Norms: Shared beliefs of social or professional groups about expected or desired behavior in a given situation or circumstance, constituting a collective conscience (Braxton and Bayer, 1999 AU58: The in-text citation "Braxton and Bayer, 1999" is not in the reference list. Please correct the citation, add the reference to the list, or delete the citation. ; Dubois, 2002 AU59: The in-text citation "Dubois, 2002" is not in the reference list. Please correct the citation, add the reference to the list, or delete the citation. ; Durkheim, 1995 [1912]).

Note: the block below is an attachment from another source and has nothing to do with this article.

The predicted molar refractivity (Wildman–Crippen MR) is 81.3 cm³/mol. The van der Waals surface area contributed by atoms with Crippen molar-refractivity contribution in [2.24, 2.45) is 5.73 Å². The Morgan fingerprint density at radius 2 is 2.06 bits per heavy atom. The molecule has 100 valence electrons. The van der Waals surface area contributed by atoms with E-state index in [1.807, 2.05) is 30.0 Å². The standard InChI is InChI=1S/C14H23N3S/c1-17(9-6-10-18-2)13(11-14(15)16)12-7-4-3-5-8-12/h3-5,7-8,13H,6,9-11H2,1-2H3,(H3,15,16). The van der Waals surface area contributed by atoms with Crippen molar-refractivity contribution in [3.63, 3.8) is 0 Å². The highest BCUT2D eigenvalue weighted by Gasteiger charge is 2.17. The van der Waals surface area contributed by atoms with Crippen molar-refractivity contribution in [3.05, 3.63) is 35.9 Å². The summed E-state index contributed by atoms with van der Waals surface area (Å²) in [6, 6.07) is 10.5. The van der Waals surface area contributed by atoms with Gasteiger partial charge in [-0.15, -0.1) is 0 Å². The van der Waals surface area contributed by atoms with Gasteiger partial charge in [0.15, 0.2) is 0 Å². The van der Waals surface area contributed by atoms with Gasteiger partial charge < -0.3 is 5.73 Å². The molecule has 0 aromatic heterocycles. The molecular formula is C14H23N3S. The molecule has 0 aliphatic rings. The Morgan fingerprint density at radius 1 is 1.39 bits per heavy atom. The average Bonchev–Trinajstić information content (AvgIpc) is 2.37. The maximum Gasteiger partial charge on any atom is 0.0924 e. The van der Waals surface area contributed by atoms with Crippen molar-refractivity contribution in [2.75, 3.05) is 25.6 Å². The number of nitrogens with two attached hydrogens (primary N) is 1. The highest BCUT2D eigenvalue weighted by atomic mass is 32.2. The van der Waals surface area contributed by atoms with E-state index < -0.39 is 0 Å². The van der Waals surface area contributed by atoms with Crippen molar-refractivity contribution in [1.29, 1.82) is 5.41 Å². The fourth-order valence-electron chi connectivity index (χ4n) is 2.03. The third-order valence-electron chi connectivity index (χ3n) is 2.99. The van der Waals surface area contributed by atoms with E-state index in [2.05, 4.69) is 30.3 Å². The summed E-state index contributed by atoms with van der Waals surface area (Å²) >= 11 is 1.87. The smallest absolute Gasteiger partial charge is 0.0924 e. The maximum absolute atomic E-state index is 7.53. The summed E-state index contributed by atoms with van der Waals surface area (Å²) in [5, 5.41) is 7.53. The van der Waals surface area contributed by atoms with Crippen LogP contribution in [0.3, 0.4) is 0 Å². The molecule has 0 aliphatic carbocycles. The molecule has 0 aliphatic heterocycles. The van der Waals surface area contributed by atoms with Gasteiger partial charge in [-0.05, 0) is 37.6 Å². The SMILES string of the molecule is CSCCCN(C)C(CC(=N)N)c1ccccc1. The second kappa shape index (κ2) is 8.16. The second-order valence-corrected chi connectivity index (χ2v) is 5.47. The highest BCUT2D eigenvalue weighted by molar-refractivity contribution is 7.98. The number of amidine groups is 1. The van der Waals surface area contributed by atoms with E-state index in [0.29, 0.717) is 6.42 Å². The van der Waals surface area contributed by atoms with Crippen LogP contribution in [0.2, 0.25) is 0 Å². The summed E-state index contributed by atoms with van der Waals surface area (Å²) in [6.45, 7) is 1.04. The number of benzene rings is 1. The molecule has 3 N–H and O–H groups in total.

Values: Beliefs, ethics, or principles that create a set of informal rules that regulate the behavior of a group or people bound by a common purpose ( Feldman, 2001 ).

Value-Based Leadership: A model where the values of all stakeholders create an organizational code of standards and ethics and enable individuals to make independent ethical decisions when facing a dilemma where two correct solutions are possible ( Mendonca & Kanungo, 2007 ).

Perception: The act of capturing or understanding by the senses or the mind thoughts that acknowledge and recognize moral qualities ( Stein & Urdang 1971 ).